From Near Death to New Life | The Salvation Army

From Near Death to New Life

Richard was suffering from severe alcohol poisoning when his doctor told him that just one more drink would kill him. With the help of The Salvation Army Bridge programme, he has never touched alcohol again.

Richard’s first drink sounds like a familiar teenage antic: a group of friends hanging outside a liquor store in Auckland, asked an older person to go in and buy alcohol for them. At 15, Richard had his first taste of alcohol, and never stopped.

‘I used to drink five days a week, I was never home—even when I was living with my mum and stepfather as a teenager, I used to get up, the pub opened at nine o’clock and I was gone, and I would stay at the pub until closing time,’ says Richard.

But, as is so often the case, there is more to Richard’s story than meets the eye. He was also 15 when he made the shocking discovery that the man who had raised him was not his biological father.

He got into regular scrapes with the Police due to alcohol-fuelled benders. On one occasion, Richard was in the dock at court when he spotted a familiar figure; his birth father was making a rare appearance in his life.

Richard’s lawyer went to speak to him: ‘He came back and said, “Why didn’t you tell me your father was an alcoholic?” I didn’t know until that point that both my father and grandfather were also alcoholics.’

His dad had managed to get clean, and Richard told his lawyer he wanted to start attending Alcoholics Anonymous. He did the hard mahi (work) to get his life on track through regular AA meetings, and was sober for a full 10 years.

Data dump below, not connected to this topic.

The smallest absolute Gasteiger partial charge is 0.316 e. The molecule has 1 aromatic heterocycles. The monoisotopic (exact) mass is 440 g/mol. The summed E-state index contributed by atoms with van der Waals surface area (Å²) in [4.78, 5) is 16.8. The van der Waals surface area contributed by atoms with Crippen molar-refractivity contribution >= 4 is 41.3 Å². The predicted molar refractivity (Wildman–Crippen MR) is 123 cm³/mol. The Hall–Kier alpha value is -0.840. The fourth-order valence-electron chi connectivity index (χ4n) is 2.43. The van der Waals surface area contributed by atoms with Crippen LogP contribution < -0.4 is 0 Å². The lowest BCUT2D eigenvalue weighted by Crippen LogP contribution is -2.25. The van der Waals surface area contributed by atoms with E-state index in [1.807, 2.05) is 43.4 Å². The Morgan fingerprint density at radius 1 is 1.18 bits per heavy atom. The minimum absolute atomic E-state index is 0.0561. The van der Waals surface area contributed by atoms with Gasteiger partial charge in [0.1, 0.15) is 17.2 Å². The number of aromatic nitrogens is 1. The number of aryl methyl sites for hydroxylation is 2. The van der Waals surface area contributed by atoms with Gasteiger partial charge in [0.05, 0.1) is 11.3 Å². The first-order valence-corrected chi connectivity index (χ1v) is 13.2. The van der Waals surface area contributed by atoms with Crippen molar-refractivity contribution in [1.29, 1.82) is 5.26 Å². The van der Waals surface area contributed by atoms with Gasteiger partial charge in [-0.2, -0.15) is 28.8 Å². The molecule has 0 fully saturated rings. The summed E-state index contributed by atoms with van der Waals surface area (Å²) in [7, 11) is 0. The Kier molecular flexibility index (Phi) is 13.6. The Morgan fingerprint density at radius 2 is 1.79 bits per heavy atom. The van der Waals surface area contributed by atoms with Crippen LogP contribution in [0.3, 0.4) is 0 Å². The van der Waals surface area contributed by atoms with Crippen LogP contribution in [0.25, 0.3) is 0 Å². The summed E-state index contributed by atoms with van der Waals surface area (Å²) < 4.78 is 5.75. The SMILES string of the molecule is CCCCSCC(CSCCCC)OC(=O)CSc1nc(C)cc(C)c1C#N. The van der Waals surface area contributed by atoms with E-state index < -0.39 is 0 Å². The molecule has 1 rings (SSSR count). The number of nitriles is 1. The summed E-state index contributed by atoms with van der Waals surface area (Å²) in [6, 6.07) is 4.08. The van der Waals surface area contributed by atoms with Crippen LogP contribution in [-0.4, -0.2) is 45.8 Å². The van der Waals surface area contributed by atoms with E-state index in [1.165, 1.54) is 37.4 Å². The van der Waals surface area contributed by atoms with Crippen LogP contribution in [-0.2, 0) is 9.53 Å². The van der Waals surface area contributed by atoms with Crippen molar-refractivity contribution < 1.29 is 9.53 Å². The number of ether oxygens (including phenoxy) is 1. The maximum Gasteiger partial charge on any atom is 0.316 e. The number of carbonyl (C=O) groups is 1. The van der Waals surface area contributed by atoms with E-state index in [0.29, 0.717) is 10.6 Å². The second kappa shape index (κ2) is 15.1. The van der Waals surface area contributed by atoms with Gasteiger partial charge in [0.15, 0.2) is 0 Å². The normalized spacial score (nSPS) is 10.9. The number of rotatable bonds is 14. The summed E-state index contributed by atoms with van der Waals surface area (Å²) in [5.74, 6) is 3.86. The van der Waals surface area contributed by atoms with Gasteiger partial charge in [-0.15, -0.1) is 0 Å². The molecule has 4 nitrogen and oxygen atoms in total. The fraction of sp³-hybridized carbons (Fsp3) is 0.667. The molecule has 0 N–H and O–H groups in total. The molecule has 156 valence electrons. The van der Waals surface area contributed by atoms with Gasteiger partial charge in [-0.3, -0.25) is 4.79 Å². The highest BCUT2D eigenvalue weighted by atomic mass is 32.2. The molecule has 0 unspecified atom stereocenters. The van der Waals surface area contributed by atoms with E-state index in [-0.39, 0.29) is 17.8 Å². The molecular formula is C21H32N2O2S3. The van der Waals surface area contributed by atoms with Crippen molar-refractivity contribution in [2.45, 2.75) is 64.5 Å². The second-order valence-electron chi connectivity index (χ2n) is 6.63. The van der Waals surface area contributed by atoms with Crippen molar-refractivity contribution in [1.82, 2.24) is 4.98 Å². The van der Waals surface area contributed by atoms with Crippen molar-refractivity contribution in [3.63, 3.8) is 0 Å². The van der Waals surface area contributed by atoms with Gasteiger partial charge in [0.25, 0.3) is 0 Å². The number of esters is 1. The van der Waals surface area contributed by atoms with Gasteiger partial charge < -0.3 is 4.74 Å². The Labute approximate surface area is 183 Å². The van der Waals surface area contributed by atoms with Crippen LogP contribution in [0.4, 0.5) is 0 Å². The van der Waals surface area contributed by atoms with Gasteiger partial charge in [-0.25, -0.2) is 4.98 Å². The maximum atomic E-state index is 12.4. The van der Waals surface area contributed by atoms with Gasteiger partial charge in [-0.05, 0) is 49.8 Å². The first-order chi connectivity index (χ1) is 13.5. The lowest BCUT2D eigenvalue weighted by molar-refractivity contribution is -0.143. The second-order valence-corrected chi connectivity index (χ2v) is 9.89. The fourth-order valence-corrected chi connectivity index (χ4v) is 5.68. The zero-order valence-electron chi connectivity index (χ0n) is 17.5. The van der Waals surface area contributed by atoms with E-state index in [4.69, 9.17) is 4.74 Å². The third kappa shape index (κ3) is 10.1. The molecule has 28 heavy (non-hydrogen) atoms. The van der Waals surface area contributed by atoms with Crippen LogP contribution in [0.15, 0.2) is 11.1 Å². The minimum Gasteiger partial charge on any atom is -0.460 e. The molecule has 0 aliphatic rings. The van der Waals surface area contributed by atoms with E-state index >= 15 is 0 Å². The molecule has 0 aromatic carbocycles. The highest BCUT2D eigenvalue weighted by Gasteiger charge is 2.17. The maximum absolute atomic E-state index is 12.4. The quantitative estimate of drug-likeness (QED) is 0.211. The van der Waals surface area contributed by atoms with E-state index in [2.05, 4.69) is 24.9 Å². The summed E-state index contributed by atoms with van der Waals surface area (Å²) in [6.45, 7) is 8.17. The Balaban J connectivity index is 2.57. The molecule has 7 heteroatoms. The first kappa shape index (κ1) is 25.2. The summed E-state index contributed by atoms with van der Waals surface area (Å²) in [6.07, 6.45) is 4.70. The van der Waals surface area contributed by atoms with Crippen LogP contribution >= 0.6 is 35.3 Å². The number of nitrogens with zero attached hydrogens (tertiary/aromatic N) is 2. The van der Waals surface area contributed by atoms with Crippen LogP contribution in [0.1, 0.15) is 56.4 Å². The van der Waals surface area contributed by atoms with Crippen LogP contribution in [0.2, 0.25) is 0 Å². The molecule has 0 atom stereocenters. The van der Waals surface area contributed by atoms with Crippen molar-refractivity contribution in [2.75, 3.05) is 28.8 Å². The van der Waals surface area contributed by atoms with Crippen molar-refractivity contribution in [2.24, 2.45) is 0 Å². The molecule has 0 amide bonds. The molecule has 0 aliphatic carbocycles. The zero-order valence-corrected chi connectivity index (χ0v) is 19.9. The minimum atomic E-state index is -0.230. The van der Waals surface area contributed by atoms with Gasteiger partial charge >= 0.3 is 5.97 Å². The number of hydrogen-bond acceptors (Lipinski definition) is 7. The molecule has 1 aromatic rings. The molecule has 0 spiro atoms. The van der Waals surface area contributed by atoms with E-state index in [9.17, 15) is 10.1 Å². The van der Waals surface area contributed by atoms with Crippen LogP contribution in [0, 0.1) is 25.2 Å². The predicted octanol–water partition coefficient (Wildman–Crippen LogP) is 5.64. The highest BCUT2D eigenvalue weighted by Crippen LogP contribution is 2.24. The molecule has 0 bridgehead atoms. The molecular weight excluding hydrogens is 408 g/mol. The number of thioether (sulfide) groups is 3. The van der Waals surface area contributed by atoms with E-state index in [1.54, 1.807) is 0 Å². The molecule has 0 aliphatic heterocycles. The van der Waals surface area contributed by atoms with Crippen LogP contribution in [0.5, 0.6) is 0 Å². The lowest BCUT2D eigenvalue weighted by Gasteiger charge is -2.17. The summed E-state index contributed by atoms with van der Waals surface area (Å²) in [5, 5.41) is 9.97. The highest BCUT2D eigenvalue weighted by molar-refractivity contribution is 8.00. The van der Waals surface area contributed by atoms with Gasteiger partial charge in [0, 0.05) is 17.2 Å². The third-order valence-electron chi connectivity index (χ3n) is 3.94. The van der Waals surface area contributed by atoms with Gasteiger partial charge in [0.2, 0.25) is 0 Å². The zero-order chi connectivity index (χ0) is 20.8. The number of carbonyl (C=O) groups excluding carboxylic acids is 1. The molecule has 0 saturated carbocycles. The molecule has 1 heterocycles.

But when his mum died, Richard turned back to alcohol to try and cope. ‘I came out of the pub one night and I just collapsed on the ground and the ambulance took me to hospital. I had alcohol poisoning, and the doctor said to me if I ever drink again, I’ll die,’ says Richard.

He began seeing a counsellor, who helped him enrol in The Salvation Army’s Bridge programme for help with alcohol and other drug addictions. Richard came to Wellington for the eight-week residential programme. With the help of drug and alcohol counsellors he was able to grapple with the issues that had turned drink into alcoholism.

‘It was really, really hard,’ recalls Richard. ‘What I learnt at the Bridge was: don’t pick up that first drink. That was hard, but I thought about my two lovely daughters,’ reflects Richard. ‘As they say in AA: “It works if you work at it”.’

Today, Richard volunteers at The Salvation Army drop-in centre, where people can come for a cuppa and a chat. ‘When I was on the programme, I used to go there for tea and coffee during our breaks, and I just kept going back and talking to people and it helped me move forward.

‘I started volunteering because I love the Sallies and I wanted to give back for all they did for me,’ sums up Richard. ‘They gave me a new life because of the Bridge.’

We are only able to continue to offer life-changing services, because of supporters like you. When you donate to The Salvation Army, you are giving hope to people like Richard. Thank you.